What is Lent?
The word “Lent” comes from the Middle English (Germanic) word lente meaning “springtime.” It was a term used for the time in the church calendar between Epiphany and Easter, which happens in, you guessed it, Spring.
Regardless of the etymology of the word, Lent is a season of a 40-day preparation to celebrate Easter. It is a time to remember the sacrifice of Jesus and to embody a physical symbol of that remembrance. It is for this reason that Lent is most commonly observed as a 40-day fast. This is linked to the beginning of the gospel accounts in the Bible of Jesus’ own 40-day fast as he was led into the wilderness by the Holy Spirit to be tempted by Satan.
Lent creates a period, set aside, to remember our own frailty and our own inabilities, and our utter dependance on Jesus for everything in our lives. So often we think that we can do things on our own but we forget that we can’t even take a breath or tie our shoes without the assistance of Jesus Christ. Lent is a season designed to bring that to the forefront of our minds as we look forward to the sacrifice of Jesus on the cross.
Why should I Celebrate Lent?
To be clear, there is nothing in the Bible requiring the celebration or observance of the Lenten season. There is nothing in the Bible requiring fasting at all. But the Bible does speak to its spiritual benefits. Matthew 6, during Jesus’ largest sermon, the Sermon on the Mount, he tells his listeners of that fasting should not be done as the hypocrites do who distort their faces, but to make themselves unnoticeable as fasting to those who see them. Why? To not call attention to themselves. Then he says in Matthew 6:18 that there is a “reward” for those who observe fasting in this manner. This could be an eternal reward, it also could be a present spiritual reward (or both).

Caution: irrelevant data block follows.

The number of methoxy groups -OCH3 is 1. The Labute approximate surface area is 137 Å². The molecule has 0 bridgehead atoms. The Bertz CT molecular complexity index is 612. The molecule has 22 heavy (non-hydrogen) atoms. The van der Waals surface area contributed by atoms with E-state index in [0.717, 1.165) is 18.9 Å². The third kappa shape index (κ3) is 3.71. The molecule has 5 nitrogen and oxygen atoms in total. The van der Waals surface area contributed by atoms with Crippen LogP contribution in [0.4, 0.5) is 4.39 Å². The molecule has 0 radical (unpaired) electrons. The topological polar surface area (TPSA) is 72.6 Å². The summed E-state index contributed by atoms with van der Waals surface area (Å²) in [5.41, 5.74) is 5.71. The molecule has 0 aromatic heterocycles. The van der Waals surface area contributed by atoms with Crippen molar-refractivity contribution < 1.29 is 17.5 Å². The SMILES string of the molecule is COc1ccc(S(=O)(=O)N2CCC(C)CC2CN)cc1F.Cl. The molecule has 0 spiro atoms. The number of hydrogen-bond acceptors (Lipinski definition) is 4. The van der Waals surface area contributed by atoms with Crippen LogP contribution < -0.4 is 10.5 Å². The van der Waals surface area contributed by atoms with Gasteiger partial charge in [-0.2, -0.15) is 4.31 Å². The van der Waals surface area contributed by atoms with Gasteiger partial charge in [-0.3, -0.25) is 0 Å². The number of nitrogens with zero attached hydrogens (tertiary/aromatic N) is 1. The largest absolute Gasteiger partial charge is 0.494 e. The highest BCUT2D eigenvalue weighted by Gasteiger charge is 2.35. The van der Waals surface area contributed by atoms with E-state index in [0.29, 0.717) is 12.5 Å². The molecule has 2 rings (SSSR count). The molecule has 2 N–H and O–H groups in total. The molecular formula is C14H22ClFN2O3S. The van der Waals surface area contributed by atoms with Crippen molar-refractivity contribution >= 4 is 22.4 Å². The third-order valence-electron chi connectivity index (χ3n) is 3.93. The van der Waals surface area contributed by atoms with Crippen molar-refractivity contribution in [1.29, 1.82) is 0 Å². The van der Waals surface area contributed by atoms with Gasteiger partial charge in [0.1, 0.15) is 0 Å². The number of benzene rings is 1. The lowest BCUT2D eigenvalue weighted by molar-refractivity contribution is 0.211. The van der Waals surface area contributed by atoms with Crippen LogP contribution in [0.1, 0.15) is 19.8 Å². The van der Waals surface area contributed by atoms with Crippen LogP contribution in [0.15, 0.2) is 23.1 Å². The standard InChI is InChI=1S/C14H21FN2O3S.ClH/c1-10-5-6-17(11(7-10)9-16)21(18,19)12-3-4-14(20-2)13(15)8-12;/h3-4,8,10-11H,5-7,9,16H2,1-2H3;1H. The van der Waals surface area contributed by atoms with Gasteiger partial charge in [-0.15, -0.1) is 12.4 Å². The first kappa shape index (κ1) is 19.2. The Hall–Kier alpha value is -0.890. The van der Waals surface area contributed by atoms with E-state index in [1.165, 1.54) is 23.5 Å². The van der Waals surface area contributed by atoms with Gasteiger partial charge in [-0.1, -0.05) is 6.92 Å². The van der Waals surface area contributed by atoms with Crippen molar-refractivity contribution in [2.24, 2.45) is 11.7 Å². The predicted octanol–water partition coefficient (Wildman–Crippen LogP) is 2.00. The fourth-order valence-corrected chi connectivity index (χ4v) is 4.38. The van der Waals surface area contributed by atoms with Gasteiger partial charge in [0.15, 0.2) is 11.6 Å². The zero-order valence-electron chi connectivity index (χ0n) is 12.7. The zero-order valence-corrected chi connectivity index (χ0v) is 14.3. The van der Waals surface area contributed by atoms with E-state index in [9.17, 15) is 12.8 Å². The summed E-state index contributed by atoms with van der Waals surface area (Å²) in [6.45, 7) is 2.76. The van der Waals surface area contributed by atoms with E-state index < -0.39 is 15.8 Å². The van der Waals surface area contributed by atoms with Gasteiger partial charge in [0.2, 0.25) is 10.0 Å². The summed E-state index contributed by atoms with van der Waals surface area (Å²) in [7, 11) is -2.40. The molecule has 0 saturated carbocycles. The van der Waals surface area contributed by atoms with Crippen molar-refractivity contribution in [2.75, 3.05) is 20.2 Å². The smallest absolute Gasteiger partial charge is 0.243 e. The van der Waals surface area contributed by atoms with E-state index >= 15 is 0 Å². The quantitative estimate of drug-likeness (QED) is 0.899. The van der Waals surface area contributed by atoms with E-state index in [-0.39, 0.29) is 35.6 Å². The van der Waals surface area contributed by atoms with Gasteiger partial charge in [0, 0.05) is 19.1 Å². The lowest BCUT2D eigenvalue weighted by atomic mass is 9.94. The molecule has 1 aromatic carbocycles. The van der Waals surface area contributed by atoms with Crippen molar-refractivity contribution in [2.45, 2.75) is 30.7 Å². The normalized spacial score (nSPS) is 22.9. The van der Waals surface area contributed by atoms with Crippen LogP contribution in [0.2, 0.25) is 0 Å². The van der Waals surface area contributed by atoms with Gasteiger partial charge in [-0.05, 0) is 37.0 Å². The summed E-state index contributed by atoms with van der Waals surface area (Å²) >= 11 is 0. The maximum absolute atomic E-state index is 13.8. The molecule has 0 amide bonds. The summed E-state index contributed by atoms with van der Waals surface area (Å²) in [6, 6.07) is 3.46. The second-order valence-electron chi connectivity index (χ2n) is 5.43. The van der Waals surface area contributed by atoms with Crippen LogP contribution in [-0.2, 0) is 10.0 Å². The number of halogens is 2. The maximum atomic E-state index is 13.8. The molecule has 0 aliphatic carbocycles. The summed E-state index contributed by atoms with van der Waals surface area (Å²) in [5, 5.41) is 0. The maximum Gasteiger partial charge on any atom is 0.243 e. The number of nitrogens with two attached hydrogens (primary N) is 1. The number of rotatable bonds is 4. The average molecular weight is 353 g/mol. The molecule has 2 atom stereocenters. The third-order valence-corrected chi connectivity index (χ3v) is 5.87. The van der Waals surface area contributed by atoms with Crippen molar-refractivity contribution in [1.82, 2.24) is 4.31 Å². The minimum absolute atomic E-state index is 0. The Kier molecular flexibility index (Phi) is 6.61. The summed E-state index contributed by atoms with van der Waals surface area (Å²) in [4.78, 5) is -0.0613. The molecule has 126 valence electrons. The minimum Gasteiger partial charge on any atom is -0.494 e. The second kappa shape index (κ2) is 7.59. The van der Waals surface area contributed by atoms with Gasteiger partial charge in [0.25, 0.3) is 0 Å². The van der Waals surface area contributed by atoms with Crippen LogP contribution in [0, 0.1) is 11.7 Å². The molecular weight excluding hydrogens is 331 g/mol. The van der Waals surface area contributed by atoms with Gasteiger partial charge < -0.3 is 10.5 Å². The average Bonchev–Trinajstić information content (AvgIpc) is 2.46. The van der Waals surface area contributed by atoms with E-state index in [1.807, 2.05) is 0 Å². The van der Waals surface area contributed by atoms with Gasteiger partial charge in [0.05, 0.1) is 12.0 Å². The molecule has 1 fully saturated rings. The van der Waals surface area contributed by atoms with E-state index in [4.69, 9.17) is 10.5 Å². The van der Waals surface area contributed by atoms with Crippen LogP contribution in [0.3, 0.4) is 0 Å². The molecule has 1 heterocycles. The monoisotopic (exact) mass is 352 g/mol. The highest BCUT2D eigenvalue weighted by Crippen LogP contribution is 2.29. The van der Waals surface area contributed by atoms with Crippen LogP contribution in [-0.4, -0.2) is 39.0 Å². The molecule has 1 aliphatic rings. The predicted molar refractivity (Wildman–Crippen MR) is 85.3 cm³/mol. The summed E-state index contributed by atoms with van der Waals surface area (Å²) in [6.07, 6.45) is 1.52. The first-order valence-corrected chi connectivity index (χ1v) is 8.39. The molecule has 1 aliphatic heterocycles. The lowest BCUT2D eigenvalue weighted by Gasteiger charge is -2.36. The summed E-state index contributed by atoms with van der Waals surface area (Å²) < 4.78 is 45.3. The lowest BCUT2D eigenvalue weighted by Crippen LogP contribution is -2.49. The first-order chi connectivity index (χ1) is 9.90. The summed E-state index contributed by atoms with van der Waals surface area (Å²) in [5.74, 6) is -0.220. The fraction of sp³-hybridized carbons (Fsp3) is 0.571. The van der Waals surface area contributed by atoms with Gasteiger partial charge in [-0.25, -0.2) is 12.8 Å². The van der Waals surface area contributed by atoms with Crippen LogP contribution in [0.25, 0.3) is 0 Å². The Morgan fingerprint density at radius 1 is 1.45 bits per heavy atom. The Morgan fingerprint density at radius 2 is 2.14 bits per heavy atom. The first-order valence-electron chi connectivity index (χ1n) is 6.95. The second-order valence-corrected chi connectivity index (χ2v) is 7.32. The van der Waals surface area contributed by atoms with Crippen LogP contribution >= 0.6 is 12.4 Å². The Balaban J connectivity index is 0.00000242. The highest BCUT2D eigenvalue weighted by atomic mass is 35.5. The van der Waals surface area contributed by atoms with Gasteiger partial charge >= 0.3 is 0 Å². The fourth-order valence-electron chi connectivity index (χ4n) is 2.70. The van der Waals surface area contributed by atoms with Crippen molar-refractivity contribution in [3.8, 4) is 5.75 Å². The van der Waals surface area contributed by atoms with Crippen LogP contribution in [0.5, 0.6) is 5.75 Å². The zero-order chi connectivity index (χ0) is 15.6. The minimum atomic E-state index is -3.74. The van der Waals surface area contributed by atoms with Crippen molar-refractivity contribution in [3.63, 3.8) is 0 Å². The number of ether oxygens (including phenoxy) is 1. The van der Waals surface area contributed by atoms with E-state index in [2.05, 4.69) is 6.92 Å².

The primary element in Matthew 6 that we see concerning fasting is this idea that it is not to call attention to yourself. It is inherently an act of humility. Fasting as a special time set aside regardless of the season is an act of creating and remember our dependance on the Lord Jesus for sustenance and provision. Lent is a season that is intended to create and remember that dependence in a more prolonged way as we move physically and spiritually towards the cross. Lent is a time where our physical dependence (in fasting) coincides with our spiritual dependance (in salvation). They meet at the cross on Easter Sunday.
By devoting time to remembering, in humility, the forgiveness and salvation the Lord Jesus Christ purchased for you on the cross by submitting yourself to him in the weeks leading up to Eastern, he is faithful in revitalizing your soul and awakening your affections.
But I’m not Catholic.
Roman Catholicism formalized Lent by making it a requirement for spirituality. The Catechism of the Catholic Church #1438 states, “The seasons and days of penance in the course of the liturgical year (Lent, and each Friday in memory of the death of the Lord) are intense moments of the Church's penitential practice.” This begs the question of the church’s penitential practices. Again, the Catechism of the Catholic Church #1459 says, “Raised up from sin, the sinner must still recover his full spiritual health by doing something more to make amends for the sin: he must "make satisfaction for" or "expiate" his sins. This satisfaction is also called penance.” Essentially then, for the Roman Catholic practice, the observance of Lent is a means of “making amends” or “expiating” sin in the life of a believer.